Massachusetts Senate Race Still Steers Clear Of SuperPAC Interference (Mostly)

from the good-for-them dept

I’d meant to write about this back when it was first announced, but the story got lost in the sea of unwritten stories around here. But with On The Media providing an update, I can revisit it. There’s been lots of talk this election season about the rise of SuperPACs and their ability to take unlimited funds and advertise for (or against) political candidates, so long as the candidates don’t “coordinate” with the SuperPAC (with “coordination” defined rather loosely). Many of the really nasty attack ads often come from those SuperPACs. However, up in Massachusetts the two major party Senate candidates surprised a lot of people by calling a “truce” back in January against SuperPACs. The way the “pledge” works, is that each candidate agrees if a SuperPAC runs an ad attacking the other one, they’ll donate half the ad’s costs to a charity within a few days. While the suspicious among you might think that this would lead a SuperPAC to run counteradvertising against the candidate it likes to force the other side to pay up, in reality, it appears to have mostly worked, with very little SuperPAC money showing up in Massachusetts and the TV ads not being nearly as nasty, despite it being a close fight.

Of course, some SuperPACs can’t resist. Last week, Brown’s campaign admitted that it had donated over $35,000 after SuperPACs had put out ads supporting him, against his own wishes. But those were fairly minor from the sound of it. On the whole, compared to other similar races, the lack of SuperPAC funding has meant a (slightly) more reasonable campaign, with not quite as much smearing.

The obvious question, then, is will other candidates in other races agree to the same kind of pledge? Unfortunately, as the OTM segment notes, that’s unlikely. In most cases, SuperPAC money really benefits one party over the other, and no one wants to give up such a major advantage, even if voters think they’re really annoyed by negative advertising. Tragically (from a human nature perspective), it still seems like such ads have an impact. That’s really too bad on multiple levels. It would be nice if we, as a country, actually moved to a more civilized electoral process. It just seems unlikely to actually happen.

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Comments on “Massachusetts Senate Race Still Steers Clear Of SuperPAC Interference (Mostly)”

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Vog (profile) says:

Re: Re:

Honestly, it doesn’t sound any different from the “coordination” that happens normally. “True” fans will do what they perceive to be in their idol’s best interests – sit, stay, sic ’em, maybe even heel.

It’s at least plausible to believe the SuperPACs would refrain from showing ads if they’re going to harm their own candidates as a result.

Jay (profile) says:

Campaign finance

If anyone truly wants to follow campaign finance, you should check out Andy Kroll’s article Follow the Dark Money

While it doesn’t get into all of the nitty gritty of donations (Watergate is far larger than I’m sure Kroll knew) the fact of the matter is that we’ve needed a number of laws since the 1974 Bucky v Valeo decision that decimated our public financing decision. I’m sure that there will be a lot of people that can consider themselves liberal or conservatives, but when you look at what people have gone through to fight for what people consider reasonable, you can see that campaign finance law is a fight for control of a message.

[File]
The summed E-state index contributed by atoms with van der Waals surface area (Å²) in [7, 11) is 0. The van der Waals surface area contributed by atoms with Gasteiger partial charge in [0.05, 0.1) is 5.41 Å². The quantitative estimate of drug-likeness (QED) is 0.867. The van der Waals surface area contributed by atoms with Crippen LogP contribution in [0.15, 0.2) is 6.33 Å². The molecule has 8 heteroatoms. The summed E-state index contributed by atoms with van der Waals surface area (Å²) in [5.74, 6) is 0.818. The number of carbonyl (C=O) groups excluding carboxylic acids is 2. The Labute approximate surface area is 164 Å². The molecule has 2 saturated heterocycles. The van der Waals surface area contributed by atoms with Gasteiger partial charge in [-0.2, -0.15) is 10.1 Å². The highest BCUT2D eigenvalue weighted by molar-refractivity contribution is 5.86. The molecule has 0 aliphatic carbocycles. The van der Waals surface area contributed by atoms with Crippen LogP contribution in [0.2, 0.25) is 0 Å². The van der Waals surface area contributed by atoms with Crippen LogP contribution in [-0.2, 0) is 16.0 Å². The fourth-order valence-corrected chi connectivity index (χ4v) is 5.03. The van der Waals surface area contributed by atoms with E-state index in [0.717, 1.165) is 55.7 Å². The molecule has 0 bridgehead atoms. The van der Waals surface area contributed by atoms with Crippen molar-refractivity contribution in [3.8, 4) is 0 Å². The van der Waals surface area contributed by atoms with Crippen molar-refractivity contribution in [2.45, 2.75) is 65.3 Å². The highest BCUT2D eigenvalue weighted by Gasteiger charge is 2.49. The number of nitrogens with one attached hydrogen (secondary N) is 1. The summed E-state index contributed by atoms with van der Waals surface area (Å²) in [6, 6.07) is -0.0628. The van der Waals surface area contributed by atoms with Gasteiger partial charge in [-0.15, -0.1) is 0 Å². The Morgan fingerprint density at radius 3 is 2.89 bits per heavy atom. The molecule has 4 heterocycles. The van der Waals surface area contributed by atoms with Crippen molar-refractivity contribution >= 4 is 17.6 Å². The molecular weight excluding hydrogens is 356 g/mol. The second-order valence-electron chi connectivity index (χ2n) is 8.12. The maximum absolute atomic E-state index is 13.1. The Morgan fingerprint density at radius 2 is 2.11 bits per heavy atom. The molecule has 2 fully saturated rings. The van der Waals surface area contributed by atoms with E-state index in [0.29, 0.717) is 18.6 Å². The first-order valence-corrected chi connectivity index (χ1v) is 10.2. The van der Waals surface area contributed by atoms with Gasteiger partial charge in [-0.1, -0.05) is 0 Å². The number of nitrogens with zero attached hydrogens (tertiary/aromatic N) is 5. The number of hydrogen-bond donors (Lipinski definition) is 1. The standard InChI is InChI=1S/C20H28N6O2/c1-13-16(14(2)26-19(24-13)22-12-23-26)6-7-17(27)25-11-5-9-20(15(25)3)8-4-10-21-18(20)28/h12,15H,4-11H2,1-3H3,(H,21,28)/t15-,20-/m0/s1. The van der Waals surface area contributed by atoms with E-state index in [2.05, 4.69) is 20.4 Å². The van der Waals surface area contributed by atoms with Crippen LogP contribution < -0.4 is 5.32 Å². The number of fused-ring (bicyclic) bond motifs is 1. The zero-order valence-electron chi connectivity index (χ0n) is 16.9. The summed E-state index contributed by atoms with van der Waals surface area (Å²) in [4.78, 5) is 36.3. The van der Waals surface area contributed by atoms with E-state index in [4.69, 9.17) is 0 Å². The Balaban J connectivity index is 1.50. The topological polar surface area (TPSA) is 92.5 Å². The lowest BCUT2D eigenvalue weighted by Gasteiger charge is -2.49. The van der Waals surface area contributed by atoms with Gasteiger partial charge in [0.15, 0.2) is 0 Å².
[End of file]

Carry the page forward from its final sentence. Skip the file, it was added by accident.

Jason says:

Re: Re: I don't get it


The people who made the movie that was the at the heart of citizens united were just a group of people who pooled their money to get their ideas out.

They were not some hyper-evil corporation.

If printing pamphlets (costs money) is free speech, then making a movie is free speech, speaking from a soapbox is free speech, blogging is free speech, and yes even press releases from companies is free speech.

I think that far more evil than, “oh my God big corporations have free speech,” is “we need to block what they say to make our message more prominent.”

When did “I disagree with what you say, but will defend to the death your right to say it,” become something many of the current citizens of this country do not really believe in?

Jay (profile) says:

Re: Re: Re: I don't get it

My suggestion to you is to look at my link to “Follow the Money”

Money should be regulated, not accepted as people believe.

When the Watergate scandal broke, it was in regards to corruption at the highest levels (Nixon).

Money truly corrupts when it changes our politics. I have a very strong suspicion that Obama is using his political office to appease Hollywood in various ways.

This is the result of Lewis Powell’s memo in the 70s and considering how the US fought to keep corporations in check, I believe wholeheartedly that giving them free speech rights leads to a fascist government, not more democracy.

Beech says:

Re: I don't get it

Here’s my view. This should be allowed:

1) Company wants one political to win more than the other one.
2) Company tells the public so.
3) Public may or may not take company’s opinion under advisement when voting.

There should be nothing stopping a company from speaking freely about the political process. The sad thing is how it actually works:

1) Typically, money spent on a campaign means more votes earned.
2) Politicians become truly desperate for every dollar they can find to help ensure getting maximum votes.
3) Companies provide money in exchange for favors (either implicitly or implied, now or later).

The problem with companies being able to spend unholy amounts of moolah on politicians is that in the end it looks a LOT like bribery…mainly because that’s what it is. If the RIAA thinks Obama/Biden is their best chance to get laws they like, they should TOTALLY be able to write a blog, tweet a tweet, write some emails, etc. What they should NEVER be allowed to do is say, imply, threaten, etc. anything along the lines of “Hey Obama/Biden, we’re glad you got elected. Hey, remember all that money we dumped into your campaign funds and SuperPACS for you? Well we want a couple new laws. Oh, by the way, here’s another campaign contribution. So anyway, yeah. New laws. And further contributions may be postponed til we get what we want.”

Free speech is one thing, outright bribery is another.

Anonymous Coward says:

Re: Re:

I don’t follow American politics, so I had to research what this AC was talking about.

The phrase is “You didn’t build it”, and in context is “You didn’t build it on your own”. IE: Taxes provided for the roads, the cops, the everything else that helped you build your business, the point being “part of the social contract is that you take a hunk of that success and pass it on for the next guy”